Delegate hopefuls scramble to get on April 24 primary ballot
For the past five days, 135 Rhode Islanders have been scrambling to get 150 signatures apiece. If they succeed in collecting the required amount of signatures, they’ll be on the presidential primary ballot April 24.
The 135 hopefuls, 83 Republicans and 52 Democrats, are aiming to become delegates for their respective national conventions later in the year. Delegate hopefuls began collecting signatures late last week and had until today at 4 p.m. to get 150.
Patrick Sweeney, executive director of the Rhode Island GOP, said the Republican Party has been helping to collect signatures through parties similar to those they held several weeks ago to help Republican presidential candidates get onto the April 24 ballot.
In Rhode Island, the Republican Party is allotted 16 delegates, plus three super-delegates, who are already chosen. The three Republican super-delegates are GOP National Committeeman Rep. Joseph Trillo (R-Dist. 24, Warwick), GOP Chairman Mark Zaccaria and GOP National Committeewoman Carol Mumford.
Democrats have 22 open delegate positions, and 25 super delegates that will be chosen in the late spring by the Democratic National Committee. The delegates for both parties are split evenly between the First and Second Congressional Districts.
Once the delegate hopefuls collect the required amount of signatures, they will be placed on the presidential primary ballot, and those who obtain the most votes will be selected to attend their party’s national convention. There will also be an equal amount of alternates (16 for Republicans, and 22 for Democrats) selected.
Four years ago, delegates had 17 days to collect the required 150 signatures, but this year they had only five days.
“It’s a daunting task,” said Democratic delegate hopeful Ryan Patrick Kelley of Warwick. “All of the signatures have to be verified, so if the name doesn’t match the address, it doesn’t count.”
Kelley is no stranger to collecting signatures, and canvassed for Hillary Clinton prior to the 2008 presidential election. Kelley’s passion for politics began in high school when a teacher encouraged him to join the model legislature. Today he works for Senator Donna Nesselbush of Pawtucket.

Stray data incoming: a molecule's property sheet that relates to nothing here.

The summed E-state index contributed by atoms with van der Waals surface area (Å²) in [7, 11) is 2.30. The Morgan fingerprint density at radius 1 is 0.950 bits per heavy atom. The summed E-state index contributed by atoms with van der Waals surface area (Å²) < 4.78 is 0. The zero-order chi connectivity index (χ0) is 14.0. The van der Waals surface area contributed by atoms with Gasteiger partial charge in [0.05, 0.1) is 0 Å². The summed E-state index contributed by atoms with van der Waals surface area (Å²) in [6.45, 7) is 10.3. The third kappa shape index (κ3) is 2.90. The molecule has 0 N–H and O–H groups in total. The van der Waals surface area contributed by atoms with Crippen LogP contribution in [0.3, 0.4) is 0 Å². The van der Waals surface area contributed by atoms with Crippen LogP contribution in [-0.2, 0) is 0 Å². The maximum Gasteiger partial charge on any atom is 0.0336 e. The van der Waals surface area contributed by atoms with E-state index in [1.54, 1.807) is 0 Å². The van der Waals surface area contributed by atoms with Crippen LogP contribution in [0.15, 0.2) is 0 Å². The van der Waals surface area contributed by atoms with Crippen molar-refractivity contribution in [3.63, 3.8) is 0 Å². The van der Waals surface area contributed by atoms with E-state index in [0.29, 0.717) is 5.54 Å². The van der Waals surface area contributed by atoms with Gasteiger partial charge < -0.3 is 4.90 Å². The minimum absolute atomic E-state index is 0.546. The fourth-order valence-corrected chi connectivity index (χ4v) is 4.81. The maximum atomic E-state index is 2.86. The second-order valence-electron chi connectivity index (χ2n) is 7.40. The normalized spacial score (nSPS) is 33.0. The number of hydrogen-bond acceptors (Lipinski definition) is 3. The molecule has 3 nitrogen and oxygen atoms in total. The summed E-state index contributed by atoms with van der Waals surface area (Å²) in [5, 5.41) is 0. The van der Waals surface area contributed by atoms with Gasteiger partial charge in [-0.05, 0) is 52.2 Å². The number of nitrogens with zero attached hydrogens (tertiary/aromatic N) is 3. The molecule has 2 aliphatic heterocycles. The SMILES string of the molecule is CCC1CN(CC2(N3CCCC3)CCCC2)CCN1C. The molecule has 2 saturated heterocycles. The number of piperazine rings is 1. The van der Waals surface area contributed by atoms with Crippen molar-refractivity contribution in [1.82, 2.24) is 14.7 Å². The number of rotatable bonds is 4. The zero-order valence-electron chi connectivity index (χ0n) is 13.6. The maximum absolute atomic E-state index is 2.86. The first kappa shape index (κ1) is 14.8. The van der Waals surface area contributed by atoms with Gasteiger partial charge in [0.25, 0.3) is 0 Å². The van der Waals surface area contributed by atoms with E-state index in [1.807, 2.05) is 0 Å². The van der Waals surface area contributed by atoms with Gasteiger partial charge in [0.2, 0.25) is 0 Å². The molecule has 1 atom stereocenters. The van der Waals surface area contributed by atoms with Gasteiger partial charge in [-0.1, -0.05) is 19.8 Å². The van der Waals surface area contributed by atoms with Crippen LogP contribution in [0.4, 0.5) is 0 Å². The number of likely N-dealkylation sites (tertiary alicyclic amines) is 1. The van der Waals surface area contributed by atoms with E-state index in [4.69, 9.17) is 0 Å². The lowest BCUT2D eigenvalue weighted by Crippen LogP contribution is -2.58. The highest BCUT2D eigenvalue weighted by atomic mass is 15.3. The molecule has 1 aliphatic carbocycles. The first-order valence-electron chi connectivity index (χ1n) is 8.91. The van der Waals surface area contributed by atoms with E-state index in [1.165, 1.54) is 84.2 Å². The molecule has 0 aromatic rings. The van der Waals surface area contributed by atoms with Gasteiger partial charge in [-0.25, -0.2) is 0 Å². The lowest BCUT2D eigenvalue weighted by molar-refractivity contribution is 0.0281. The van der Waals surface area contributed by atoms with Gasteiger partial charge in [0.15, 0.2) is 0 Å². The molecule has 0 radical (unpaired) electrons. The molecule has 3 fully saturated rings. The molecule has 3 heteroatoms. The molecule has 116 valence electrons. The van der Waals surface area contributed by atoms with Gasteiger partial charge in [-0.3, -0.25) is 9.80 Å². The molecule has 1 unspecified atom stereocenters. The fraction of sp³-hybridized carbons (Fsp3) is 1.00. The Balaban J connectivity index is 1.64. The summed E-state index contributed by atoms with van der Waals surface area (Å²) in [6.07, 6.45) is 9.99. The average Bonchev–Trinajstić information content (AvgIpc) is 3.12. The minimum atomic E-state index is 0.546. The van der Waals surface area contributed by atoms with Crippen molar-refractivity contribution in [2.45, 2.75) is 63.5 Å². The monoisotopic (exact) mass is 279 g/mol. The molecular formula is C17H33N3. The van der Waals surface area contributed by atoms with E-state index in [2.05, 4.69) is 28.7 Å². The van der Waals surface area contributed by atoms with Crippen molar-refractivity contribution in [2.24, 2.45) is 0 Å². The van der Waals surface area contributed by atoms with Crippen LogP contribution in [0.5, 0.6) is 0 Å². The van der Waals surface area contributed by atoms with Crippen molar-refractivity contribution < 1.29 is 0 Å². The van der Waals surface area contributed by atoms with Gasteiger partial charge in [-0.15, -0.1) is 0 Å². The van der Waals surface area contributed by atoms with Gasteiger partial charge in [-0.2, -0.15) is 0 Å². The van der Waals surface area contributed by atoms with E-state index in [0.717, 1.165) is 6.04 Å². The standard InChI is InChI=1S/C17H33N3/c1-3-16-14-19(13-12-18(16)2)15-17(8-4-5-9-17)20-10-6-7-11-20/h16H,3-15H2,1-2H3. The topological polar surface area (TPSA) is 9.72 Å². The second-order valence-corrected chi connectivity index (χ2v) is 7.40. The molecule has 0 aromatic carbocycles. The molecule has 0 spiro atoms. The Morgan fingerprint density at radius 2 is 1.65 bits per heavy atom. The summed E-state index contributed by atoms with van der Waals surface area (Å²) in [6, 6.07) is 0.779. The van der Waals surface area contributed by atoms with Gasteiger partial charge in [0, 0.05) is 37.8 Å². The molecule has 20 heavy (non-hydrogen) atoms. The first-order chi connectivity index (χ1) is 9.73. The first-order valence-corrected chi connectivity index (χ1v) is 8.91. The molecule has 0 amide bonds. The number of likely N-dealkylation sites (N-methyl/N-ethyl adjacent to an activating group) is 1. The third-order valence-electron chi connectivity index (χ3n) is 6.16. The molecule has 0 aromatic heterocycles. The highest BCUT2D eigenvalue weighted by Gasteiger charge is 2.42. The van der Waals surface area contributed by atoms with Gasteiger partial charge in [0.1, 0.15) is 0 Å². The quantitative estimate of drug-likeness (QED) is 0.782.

But this is the first time Kelley has campaigned and canvassed for himself, having never sought office or a delegate position before.
Yesterday, Kelley stopped at various local businesses and Warwick City Hall, and had collected 100 signatures by the early afternoon. By 4 p.m. today, Kelley must turn in his signatures to be verified.
Come the spring, Kelley will have to begin campaigning again, this time to ensure he can get enough people to vote for him during the April 24 primary.
“That becomes the challenge,” he said. “I’ll start campaigning within my inner circle and work my way out.”
Kelley, who freelances as a social media expert, plans to use tools like Twitter and Facebook to make his campaign known.
His biggest competition, he said, would be the state representative and senators who are also vying for delegate slots.
“They already have name recognition,” he said. “It will be an uphill challenge, but I don’t view it as a competition.”
The Democratic National Convention will be held in September in Charlotte, N.C. Kelley said he hopes to be able to attend and network with fellow Democrats.
“I’ll get to meet so many people from all different backgrounds,” he said. “It’s like we’re casting our votes ceremoniously.”
The Republican National Convention will be held in Tampa starting on Aug. 27. For Republicans, delegates will be divided up evenly amongst presidential candidates that attain at least 15 percent of the statewide vote. Delegate hopefuls must declare their preferred candidate in order to up their chances of being elected.